Let's Talk Centerboard operation.

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Let's Talk Centerboard operation.

Postby Rakozy » Thu Aug 13, 2015 8:31 am

I recently purchased a DS II and sailed it a few times, but I'm unclear on the proper operation of the keel.

1. OK, the boat is pointed into the wind at the dock. The sail and jib raised. When is the appropriate time to lower the keel when departing the dock?

2. Do I leave the keel fully extended (down) in all sailing conditions?

3. * When released, will the keel remain fully extended "down" on its own because of it's weight? Or do I have to hold it in the down position by wrapping the keel-line around the cleat to hold it in the down position?

4. * When returning to the boat launch under sail, WHEN should I raise the keel and still have good control over the boat?

Any other suggestions would be appreciated. 8)
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Re: Let's Talk KEEL operation.

Postby Baysailer » Thu Aug 13, 2015 9:17 am

Rakozy, All good questions, a centerboard works a little different from a keel but with the same purpose. Both offer underwater resistance to the pressures on the sails above the water. A keel is weighted but a daysailer centerboard's weight plays little role in righting a boat. Without the centerboard down the daysailer will slip with the wind. The advantage to a centerboard is you can raise and lower it to change the balance.

1. If the waters deep enough and there's no underwater obstructions you can fully lower the centerboard and rudder before you leave the dock. If water depth is questionable lower the centerboard about halfway so you have some control. Lower the rudder all the way if at all possible from the start.

2. For the most part you can sail with the centerboard full down for all conditions. You may want to experiment with pulling it up a little for downwind and to see how it affects helm balance. A little time in medium condition testing and you'll see the value of a movable board.

3. I don't know about DS II's but if the cleat is released the board will raise some on its own due to forces on the front of the board.

4. Returning to the dock I'd have the board down as much as possible for as late as you can. Around the docks are tight with other boats around and the winds often get goofy too so you want as much control as you can get.

Fred
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Re: Let's Talk KEEL operation.

Postby Rakozy » Thu Aug 13, 2015 9:21 am

Fred,

Good information that I will put to use.

Thanks!
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Re: Let's Talk Centerboard operation.

Postby GreenLake » Thu Aug 13, 2015 3:07 pm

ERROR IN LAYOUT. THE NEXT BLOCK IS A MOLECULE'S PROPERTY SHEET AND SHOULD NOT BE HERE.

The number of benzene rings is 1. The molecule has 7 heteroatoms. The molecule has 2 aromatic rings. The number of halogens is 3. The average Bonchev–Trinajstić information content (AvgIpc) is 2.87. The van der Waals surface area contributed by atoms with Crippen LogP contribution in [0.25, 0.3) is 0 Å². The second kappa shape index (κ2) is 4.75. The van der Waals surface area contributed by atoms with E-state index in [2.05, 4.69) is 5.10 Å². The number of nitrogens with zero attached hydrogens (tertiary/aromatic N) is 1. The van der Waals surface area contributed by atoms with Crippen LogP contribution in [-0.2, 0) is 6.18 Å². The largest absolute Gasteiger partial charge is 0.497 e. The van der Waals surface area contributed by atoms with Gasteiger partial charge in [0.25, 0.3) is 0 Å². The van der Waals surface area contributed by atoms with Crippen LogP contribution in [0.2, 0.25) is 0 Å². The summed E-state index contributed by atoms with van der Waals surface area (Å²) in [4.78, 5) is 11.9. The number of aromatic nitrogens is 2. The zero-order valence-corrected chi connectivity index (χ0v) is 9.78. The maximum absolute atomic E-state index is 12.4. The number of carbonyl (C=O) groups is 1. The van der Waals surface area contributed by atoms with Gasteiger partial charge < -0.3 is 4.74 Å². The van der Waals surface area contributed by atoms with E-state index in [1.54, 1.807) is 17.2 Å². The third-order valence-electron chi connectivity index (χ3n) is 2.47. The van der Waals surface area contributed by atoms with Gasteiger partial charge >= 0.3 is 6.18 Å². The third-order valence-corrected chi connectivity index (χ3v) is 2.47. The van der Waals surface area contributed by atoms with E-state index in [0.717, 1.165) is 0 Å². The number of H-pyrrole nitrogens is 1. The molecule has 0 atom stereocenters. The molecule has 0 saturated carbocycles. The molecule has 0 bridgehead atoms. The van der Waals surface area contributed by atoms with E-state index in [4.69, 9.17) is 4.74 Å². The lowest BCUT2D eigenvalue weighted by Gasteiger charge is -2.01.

I've edited the thread title, so people looking for CB information can find it.
~ green ~ lake ~ ~
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Re: Let's Talk KEEL operation.

Postby jeadstx » Thu Aug 13, 2015 3:11 pm

With the DS II, the centerboard control line is continuous (unless modified by a previous owner). As Baysailer said, lower the centerboard before starting to sail otherwise you will find that the boat will side slip and have trouble holding a heading.

I rarely sail with the board down 100%. The most I ever have it down is about 7/8 the way. The centerboard on a Day Sailer weighs about 21 pounds as I recall. When sailing straight downwind you can raise the board almost all the way up to reduce drag and go a little faster, but get it back down before changing direction as it is easier than with water pressure on it. When the board is down, you have to cleat the line to keep the board in position. If you should bump an obstruction, pull the board up. The rudder will kick up if it hits an obstruction. Some sailors have replaced the horn cleat with an auto release cleat.

John
1976 Day Sailer II, #8075 - Completed the 2011, 2012, and 2013 Texas 200
1952 Beetle Boat Swan Catboat
Early Rhodes 19
1973 Mariner 2+2, #2607 - Completed 2014, 2015 and 2016 Texas 200
1969 Day Sailer I, #3229
Fleet 135; Canyon Lake, Texas
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Re: Let's Talk Centerboard operation.

Postby GreenLake » Thu Aug 13, 2015 3:19 pm

When not going upwind and in high winds it pays to raise the CB partially or fully:

First, it cuts drag doing so, and that's always nice. Least drag with it all the way up.

Second, it removes a "tripping" hazard, that is, if a gust hits, the boat can respond by sliding to leeward instead of heeling (and possibly capsizing).

Third, it's essentially unnecessary when going downwind, as with the wind from behind there's normally nothing that would push the boat sideways, so there's nothing for the CB to resist.

When not sailing with the jib, raising the CB partially will help balance the boat (because the CB folds backwards, a partially "raised" CB is also further aft).

Fully agree with all the other points mentioned by Fred.